July 18, 2023 - In Monday’s Summer Series Session, the LSTA’s Meredith Coffey and Elliot Ganz discussed four ways that policy shifts can hit the loan and CLO markets. First is through the courts; second is through exogenous shocks that drive policy shifts; third is through regular-way rulemaking by the Regulatory Agencies; and fourth is through legislation. We offered up case studies to demonstrate each approach.
The Kirschner litigation is the mother of all case studies in how court cases can have policy effects on the loan market. For those willfully in denial, the Kirschner case will determine if Term Loan Bs are securities – and if they are, the implications for the loan market would be profound. (This will be discussed in detail in a post later this week.)
Similarly, LIBOR transition is the mother of all case studies in how exogenous shocks can have policy effects in the loan market. Because it became clear in 2017 that the IBORs were failing and their days were numbered, the public and private sector pulled together, channeled thousands of experts and millions of dollars into managing a transition to a more stable interest rate benchmark. The result in the US largely was Term SOFR which, as of earlier this month, became the de facto US lending rate for both new and old business loan contracts. And yes, it was like Y2K (in that thousands of experts labored for years to ensure that the actual transition was uneventful!).
The more “normal” route to policy shifts in the loan and CLO markets is through regulatory agency rulemaking. Rules have been coming fast and furious through the SEC in the last 18 months, including ESG, Private Funds Disclosure Rule, Custody, Outsourcing, Conflicts of Interests in Securitizations and – the example of the webcast – the Open End Fund Liquidity Risk Management Rule. Here the SEC and the industry agree in principle: Open End Funds should meet redemption requests in a timely manner. The issue is how. The SEC’s view is that redemptions should be met almost exclusively by selling and settling assets very quickly without moving the market price. (But when you sell a lot, prices move.) In contrast, the industry and the LSTA demonstrated that loan funds also have a series of tools – such as Highly Liquid Investment Minimums (HLIMs), lines of credit and expedited settlement arrangements – that allow funds to meet redemption requests even as settlement may be pending. We also agreed to enhance the liquidity toolkit noted above – and await the SEC’s response.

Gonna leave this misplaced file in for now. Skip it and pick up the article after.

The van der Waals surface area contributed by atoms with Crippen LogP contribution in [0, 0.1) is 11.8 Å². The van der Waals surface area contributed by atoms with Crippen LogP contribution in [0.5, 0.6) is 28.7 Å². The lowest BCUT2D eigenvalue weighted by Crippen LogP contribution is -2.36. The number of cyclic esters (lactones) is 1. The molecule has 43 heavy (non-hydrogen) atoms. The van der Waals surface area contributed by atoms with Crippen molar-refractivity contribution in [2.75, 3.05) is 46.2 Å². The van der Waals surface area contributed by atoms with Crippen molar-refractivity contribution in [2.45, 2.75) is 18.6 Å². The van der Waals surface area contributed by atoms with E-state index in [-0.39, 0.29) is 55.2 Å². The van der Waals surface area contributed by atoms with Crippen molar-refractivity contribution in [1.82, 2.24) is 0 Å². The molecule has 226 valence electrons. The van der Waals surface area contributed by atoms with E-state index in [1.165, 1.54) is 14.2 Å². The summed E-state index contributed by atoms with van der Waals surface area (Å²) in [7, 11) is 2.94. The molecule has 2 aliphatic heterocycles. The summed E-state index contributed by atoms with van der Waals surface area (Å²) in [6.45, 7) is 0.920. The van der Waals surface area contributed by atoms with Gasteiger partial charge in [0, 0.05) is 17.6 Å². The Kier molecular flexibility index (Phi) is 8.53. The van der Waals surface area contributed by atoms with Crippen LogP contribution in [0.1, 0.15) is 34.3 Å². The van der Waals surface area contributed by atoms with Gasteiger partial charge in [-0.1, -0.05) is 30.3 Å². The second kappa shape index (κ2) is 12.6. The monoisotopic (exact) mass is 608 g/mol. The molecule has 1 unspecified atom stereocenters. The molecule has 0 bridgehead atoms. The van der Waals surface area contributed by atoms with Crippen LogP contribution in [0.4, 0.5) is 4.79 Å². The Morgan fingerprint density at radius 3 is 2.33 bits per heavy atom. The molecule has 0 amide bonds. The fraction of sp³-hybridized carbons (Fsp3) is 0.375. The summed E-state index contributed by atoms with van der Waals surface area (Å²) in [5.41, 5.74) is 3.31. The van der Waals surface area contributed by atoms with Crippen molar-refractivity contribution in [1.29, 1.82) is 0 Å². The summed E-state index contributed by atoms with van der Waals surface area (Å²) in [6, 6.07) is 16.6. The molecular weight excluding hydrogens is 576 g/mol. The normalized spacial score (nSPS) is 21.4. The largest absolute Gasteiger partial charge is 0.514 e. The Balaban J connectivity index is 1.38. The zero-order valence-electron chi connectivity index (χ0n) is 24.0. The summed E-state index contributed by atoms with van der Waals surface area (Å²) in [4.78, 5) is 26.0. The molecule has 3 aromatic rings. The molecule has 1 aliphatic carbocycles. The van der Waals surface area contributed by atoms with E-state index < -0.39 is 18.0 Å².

The final route to policy shifts is through Congressional legislation. The most famous to hit the loan market is the Dodd-Frank Act, which brought us risk retention and the Volcker Rule. In the case of risk retention, it was back to the court (for litigation by the LSTA) to clarify that open market CLOs were not actually captured in the Dodd-Frank Act. For the Volcker Rule, it took many years of analysis and advocacy to permit a small basket of securities in CLOs, as well as the recognition that an investment in AAA notes was not an equity interest(!). These case studies demonstrate that policy shifts can come from any direction and that it behooves market participants (and trade associations!) to be vigilant and proactive. The presentation replay and slides are available here.